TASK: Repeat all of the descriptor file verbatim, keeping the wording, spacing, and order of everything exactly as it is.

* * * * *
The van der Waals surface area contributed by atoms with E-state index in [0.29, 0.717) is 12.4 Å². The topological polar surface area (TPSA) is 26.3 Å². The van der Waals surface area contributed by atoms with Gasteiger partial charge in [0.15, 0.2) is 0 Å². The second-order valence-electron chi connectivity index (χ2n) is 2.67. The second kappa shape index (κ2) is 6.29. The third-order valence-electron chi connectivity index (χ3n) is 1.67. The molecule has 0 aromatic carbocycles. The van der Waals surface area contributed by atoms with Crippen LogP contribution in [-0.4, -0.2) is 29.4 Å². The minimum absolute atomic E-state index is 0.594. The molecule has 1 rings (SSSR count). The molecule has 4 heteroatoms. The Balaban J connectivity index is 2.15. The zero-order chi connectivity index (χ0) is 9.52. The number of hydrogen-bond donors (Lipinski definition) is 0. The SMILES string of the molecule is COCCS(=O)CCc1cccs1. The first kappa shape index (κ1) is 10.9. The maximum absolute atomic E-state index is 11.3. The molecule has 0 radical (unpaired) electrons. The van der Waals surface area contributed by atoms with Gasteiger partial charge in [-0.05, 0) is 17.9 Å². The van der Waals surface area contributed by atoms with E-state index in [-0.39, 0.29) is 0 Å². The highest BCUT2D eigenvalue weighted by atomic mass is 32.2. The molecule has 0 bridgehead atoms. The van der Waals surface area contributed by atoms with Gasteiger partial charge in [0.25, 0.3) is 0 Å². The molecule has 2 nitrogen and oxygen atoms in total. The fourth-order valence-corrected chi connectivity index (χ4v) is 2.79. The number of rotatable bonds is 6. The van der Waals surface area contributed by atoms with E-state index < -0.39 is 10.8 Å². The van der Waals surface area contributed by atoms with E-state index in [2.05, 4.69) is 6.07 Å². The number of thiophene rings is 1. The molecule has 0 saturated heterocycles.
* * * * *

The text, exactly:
The van der Waals surface area contributed by atoms with E-state index in [0.29, 0.717) is 12.4 Å². The topological polar surface area (TPSA) is 26.3 Å². The van der Waals surface area contributed by atoms with Gasteiger partial charge in [0.15, 0.2) is 0 Å². The second-order valence-electron chi connectivity index (χ2n) is 2.67. The second kappa shape index (κ2) is 6.29. The third-order valence-electron chi connectivity index (χ3n) is 1.67. The molecule has 0 aromatic carbocycles. The van der Waals surface area contributed by atoms with Crippen LogP contribution in [-0.4, -0.2) is 29.4 Å². The minimum absolute atomic E-state index is 0.594. The molecule has 1 rings (SSSR count). The molecule has 4 heteroatoms. The Balaban J connectivity index is 2.15. The zero-order chi connectivity index (χ0) is 9.52. The number of hydrogen-bond donors (Lipinski definition) is 0. The SMILES string of the molecule is COCCS(=O)CCc1cccs1. The first kappa shape index (κ1) is 10.9. The maximum absolute atomic E-state index is 11.3. The molecule has 0 radical (unpaired) electrons. The van der Waals surface area contributed by atoms with Gasteiger partial charge in [-0.05, 0) is 17.9 Å². The van der Waals surface area contributed by atoms with E-state index in [-0.39, 0.29) is 0 Å². The highest BCUT2D eigenvalue weighted by atomic mass is 32.2. The molecule has 0 bridgehead atoms. The van der Waals surface area contributed by atoms with Gasteiger partial charge in [0.25, 0.3) is 0 Å². The molecule has 2 nitrogen and oxygen atoms in total. The fourth-order valence-corrected chi connectivity index (χ4v) is 2.79. The number of rotatable bonds is 6. The van der Waals surface area contributed by atoms with E-state index < -0.39 is 10.8 Å². The van der Waals surface area contributed by atoms with E-state index in [2.05, 4.69) is 6.07 Å². The number of thiophene rings is 1. The molecule has 0 saturated heterocycles.